The Maze Runner by James Dashner
My rating: 1 of 5 stars
I did not care for this book. About forty-five pages in, I realized I was unimpressed. I've been on such a dystopian lit. kick lately that I tried to figure out what made this book different and why I didn't like it. So here goes.
Both The Hunger Games (THG) and Divergent (D) have female authors; The Maze Runner (TMR) has a male author. Both THG and D have sixteen-year-old female protagonists; TMR has a sixteen-year-old male protagonist. Both THG and D are written in first person; TMR is written in limited third person. In both THG and D, the "monsters" are other people (mostly the government or ruling parties); in TMR (at least for the first 90% of the book), the "monsters" are actual living breathing (ridiculous, disgusting, impossible) monsters.
In THG and D, while both protagonists go on journeys and discover new information and conspiracies (which we discover along with them), we at least have some context. Information (settings, surroundings, current state of the world at large) is given in bits and pieces of the usual kind of exposition. The Maze Runner's whole gimmick is that there is no information. The protagonist starts with nothing, no memory, and we, as readers, have jack-squat right along with him. While it's an interesting gimmick, doing it for over 200 pages is frustrating/annoying/repetitive/a rather stupid concept.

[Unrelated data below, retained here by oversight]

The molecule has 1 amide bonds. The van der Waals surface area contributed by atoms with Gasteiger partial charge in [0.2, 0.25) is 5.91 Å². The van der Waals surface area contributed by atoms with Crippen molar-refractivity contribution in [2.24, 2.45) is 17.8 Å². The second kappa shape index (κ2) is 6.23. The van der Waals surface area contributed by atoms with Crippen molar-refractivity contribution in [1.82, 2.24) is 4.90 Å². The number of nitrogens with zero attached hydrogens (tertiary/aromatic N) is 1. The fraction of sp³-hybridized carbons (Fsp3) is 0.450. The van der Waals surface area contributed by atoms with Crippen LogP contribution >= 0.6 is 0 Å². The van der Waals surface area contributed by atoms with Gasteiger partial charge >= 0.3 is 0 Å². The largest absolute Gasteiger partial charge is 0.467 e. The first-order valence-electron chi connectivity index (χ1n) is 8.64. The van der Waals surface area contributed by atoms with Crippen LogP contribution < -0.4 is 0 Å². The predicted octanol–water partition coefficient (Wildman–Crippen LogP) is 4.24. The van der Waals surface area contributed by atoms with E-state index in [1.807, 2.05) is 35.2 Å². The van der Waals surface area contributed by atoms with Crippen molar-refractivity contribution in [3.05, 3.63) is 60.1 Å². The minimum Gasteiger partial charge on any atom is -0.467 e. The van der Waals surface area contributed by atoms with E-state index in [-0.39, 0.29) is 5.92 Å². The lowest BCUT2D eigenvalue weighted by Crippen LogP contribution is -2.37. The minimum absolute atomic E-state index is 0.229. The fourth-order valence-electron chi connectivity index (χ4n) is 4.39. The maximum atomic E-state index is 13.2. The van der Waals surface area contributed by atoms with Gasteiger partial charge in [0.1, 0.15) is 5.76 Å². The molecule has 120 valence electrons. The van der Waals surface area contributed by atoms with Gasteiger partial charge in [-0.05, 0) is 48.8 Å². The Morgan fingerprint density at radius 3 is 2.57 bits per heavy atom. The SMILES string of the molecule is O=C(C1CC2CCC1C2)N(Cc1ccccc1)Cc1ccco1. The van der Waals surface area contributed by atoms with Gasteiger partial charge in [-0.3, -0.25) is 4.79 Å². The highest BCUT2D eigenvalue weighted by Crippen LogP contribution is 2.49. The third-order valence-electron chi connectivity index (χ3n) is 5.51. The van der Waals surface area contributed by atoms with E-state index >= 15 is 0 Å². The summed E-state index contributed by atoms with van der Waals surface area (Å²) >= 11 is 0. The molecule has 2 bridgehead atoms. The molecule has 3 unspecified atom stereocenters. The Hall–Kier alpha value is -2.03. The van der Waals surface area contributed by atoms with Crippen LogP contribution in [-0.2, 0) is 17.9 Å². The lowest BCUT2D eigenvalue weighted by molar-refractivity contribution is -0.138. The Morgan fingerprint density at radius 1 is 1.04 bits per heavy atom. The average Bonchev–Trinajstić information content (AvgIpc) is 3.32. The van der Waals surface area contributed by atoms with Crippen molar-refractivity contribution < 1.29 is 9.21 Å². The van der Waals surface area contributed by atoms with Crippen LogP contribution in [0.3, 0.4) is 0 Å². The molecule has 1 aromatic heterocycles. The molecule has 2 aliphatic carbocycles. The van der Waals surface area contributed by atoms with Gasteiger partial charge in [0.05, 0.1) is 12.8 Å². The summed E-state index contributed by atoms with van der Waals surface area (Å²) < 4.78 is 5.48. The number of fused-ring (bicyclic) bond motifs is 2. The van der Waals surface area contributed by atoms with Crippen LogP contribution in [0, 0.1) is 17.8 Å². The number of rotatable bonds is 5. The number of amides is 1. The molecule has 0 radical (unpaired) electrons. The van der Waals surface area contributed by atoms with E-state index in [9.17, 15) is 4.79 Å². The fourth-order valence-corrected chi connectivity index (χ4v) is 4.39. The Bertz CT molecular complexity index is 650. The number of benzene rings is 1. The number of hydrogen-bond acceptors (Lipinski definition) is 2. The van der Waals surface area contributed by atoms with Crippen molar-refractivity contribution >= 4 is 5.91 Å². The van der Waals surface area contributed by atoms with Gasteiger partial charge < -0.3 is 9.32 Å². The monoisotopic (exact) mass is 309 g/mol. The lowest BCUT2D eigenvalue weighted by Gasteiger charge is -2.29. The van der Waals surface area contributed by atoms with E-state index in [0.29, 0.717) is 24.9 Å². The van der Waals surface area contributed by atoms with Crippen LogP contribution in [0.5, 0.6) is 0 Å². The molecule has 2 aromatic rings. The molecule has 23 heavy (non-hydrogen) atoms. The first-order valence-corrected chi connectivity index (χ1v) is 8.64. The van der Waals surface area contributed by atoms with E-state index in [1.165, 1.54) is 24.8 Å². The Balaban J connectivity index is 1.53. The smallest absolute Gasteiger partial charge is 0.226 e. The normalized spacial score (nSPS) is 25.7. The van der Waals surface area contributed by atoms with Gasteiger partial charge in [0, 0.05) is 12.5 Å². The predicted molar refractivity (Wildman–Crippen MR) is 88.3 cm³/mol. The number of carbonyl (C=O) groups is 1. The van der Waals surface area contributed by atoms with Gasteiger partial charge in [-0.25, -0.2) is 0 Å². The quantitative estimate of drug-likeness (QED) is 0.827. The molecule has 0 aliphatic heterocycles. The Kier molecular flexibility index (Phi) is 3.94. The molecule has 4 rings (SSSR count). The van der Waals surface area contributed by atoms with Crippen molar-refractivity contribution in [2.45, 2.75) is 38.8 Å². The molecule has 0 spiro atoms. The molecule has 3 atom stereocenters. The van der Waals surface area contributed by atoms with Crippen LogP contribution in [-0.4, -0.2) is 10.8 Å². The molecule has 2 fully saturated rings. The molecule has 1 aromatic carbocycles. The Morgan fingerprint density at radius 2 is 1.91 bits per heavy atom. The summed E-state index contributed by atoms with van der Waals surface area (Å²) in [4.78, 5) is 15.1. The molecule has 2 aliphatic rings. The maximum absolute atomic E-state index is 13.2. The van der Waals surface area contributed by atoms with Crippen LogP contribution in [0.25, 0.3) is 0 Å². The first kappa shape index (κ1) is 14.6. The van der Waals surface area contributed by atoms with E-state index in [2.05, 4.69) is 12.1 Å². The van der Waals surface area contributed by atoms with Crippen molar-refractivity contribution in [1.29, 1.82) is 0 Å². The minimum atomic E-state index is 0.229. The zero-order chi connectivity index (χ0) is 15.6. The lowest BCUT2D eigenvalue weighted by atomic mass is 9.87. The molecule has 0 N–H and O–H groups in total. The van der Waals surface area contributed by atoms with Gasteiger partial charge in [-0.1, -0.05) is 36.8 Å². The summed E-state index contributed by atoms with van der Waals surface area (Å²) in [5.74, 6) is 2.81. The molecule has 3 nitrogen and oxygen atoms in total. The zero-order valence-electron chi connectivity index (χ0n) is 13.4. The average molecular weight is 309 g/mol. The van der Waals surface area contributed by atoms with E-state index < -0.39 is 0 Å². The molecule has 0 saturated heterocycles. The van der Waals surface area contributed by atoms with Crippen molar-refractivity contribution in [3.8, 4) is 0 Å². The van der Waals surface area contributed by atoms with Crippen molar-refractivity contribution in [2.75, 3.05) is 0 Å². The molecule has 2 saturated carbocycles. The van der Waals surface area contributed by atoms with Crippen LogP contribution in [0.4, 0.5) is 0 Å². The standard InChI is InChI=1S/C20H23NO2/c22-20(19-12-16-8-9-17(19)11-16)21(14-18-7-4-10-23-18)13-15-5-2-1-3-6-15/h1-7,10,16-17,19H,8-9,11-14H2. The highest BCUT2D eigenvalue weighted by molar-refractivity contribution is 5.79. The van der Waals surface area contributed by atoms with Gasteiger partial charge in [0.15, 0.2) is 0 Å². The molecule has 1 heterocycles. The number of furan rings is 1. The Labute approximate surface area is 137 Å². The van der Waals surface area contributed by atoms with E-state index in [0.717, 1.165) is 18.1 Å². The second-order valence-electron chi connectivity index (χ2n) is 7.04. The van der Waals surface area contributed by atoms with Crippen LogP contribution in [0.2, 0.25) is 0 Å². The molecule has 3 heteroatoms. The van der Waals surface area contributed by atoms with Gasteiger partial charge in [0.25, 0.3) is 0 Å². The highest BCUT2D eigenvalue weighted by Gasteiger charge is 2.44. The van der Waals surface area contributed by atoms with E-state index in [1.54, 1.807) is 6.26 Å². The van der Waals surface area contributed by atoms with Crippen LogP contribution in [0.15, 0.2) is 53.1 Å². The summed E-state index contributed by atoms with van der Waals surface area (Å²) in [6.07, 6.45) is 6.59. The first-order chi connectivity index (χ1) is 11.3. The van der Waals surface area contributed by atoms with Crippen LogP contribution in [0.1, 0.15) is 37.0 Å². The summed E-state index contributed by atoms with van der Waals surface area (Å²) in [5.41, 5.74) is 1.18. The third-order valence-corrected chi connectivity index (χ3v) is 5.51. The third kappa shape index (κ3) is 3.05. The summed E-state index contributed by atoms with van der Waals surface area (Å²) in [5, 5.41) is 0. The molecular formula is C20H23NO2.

It's the repetition that really started to annoy me. For how long can we listen to adolescent boys argue?
"What have you done?"
"I don't know what you're talking about!"
"What have you done?"
"I don't remember anything!"
Later, rinse, repeat for almost the entirety of this novel. In fact, I bet one could look at the majority of this book -- with its "no idea what to do," "just do what the older boys do" mentality -- as a metaphor for boys' sexual experience (or lack thereof) as teenagers.
Dashner's diction is also repetitive. I counted at least three times where Thomas "may not have had any memories, but was sure he just experienced the worst/saddest/most painful thing." I stopped counting after number three. Dashner also appears to know no other way to describe anxiety or stomach-dropping fear without using the word "acid." If Thomas has as much stomach acid or "acid in his veins" as Dashner says, I'm surprised he did not disintegrate before the end of the novel, consumed from the inside out by the ulcer that was surely eating its way out of his stomach.
Dashner also does not explain several things; I mean, other than the withholding of information. The annoying made-up "slang" the other boys use, for instance: "klunk" is explained, but the rest of the words are not. And the boys use the words ad nauseum. The resulting "dialect" is grating, annoying, and purposeless. If you're going to swear (or have your characters swear), just do it already. Don't rely on a made-up baby language to do it for you. (In order to view the teensy spoiler here, read the review directly on Goodreads and click "view spoiler").
Last but certainly not least, the characters are flat and therefore uninteresting. Perhaps that is symptomatic of them having no memories or background. Thomas is a blank slate as is Teresa. The only one remotely interesting is Chuck, the awkward and comedic chubby sidekick, and he's only marginally interesting by the fact that everyone else is not.
While I forced myself to finish this book, I will not be reading the others in the series. Feel free to tell me if anything interesting happens in those (though I doubt it).